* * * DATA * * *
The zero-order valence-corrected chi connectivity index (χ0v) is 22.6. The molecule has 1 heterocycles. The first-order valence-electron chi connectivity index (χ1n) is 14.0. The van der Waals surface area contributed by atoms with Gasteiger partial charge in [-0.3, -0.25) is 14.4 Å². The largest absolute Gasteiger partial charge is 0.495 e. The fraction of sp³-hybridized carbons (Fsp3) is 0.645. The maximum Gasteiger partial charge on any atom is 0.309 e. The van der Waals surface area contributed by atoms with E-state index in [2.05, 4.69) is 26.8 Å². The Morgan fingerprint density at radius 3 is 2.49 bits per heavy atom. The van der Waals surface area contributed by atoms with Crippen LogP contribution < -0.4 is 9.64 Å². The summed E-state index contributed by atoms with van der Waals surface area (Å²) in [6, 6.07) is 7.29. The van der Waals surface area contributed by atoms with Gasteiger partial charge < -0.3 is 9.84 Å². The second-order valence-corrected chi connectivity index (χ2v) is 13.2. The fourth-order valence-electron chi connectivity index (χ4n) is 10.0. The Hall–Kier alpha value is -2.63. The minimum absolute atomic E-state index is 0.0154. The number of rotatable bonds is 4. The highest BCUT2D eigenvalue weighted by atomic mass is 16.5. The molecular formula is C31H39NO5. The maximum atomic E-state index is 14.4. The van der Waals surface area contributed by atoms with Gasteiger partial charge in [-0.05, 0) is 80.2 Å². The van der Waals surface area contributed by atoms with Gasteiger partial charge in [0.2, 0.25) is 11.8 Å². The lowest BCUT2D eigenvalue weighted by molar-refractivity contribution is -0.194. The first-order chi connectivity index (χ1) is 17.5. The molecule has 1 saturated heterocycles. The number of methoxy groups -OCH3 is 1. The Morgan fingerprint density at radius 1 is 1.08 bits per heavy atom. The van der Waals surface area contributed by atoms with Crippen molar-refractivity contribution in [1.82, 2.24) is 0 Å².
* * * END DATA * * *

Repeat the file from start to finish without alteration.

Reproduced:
The zero-order valence-corrected chi connectivity index (χ0v) is 22.6. The molecule has 1 heterocycles. The first-order valence-electron chi connectivity index (χ1n) is 14.0. The van der Waals surface area contributed by atoms with Gasteiger partial charge in [-0.3, -0.25) is 14.4 Å². The largest absolute Gasteiger partial charge is 0.495 e. The fraction of sp³-hybridized carbons (Fsp3) is 0.645. The maximum Gasteiger partial charge on any atom is 0.309 e. The van der Waals surface area contributed by atoms with E-state index in [2.05, 4.69) is 26.8 Å². The Morgan fingerprint density at radius 3 is 2.49 bits per heavy atom. The van der Waals surface area contributed by atoms with Crippen LogP contribution < -0.4 is 9.64 Å². The summed E-state index contributed by atoms with van der Waals surface area (Å²) in [6, 6.07) is 7.29. The van der Waals surface area contributed by atoms with Gasteiger partial charge < -0.3 is 9.84 Å². The second-order valence-corrected chi connectivity index (χ2v) is 13.2. The fourth-order valence-electron chi connectivity index (χ4n) is 10.0. The Hall–Kier alpha value is -2.63. The minimum absolute atomic E-state index is 0.0154. The number of rotatable bonds is 4. The highest BCUT2D eigenvalue weighted by atomic mass is 16.5. The molecular formula is C31H39NO5. The maximum atomic E-state index is 14.4. The van der Waals surface area contributed by atoms with Gasteiger partial charge in [-0.05, 0) is 80.2 Å². The van der Waals surface area contributed by atoms with Gasteiger partial charge in [0.2, 0.25) is 11.8 Å². The lowest BCUT2D eigenvalue weighted by molar-refractivity contribution is -0.194. The first-order chi connectivity index (χ1) is 17.5. The molecule has 1 saturated heterocycles. The number of methoxy groups -OCH3 is 1. The Morgan fingerprint density at radius 1 is 1.08 bits per heavy atom. The van der Waals surface area contributed by atoms with Crippen molar-refractivity contribution in [1.82, 2.24) is 0 Å².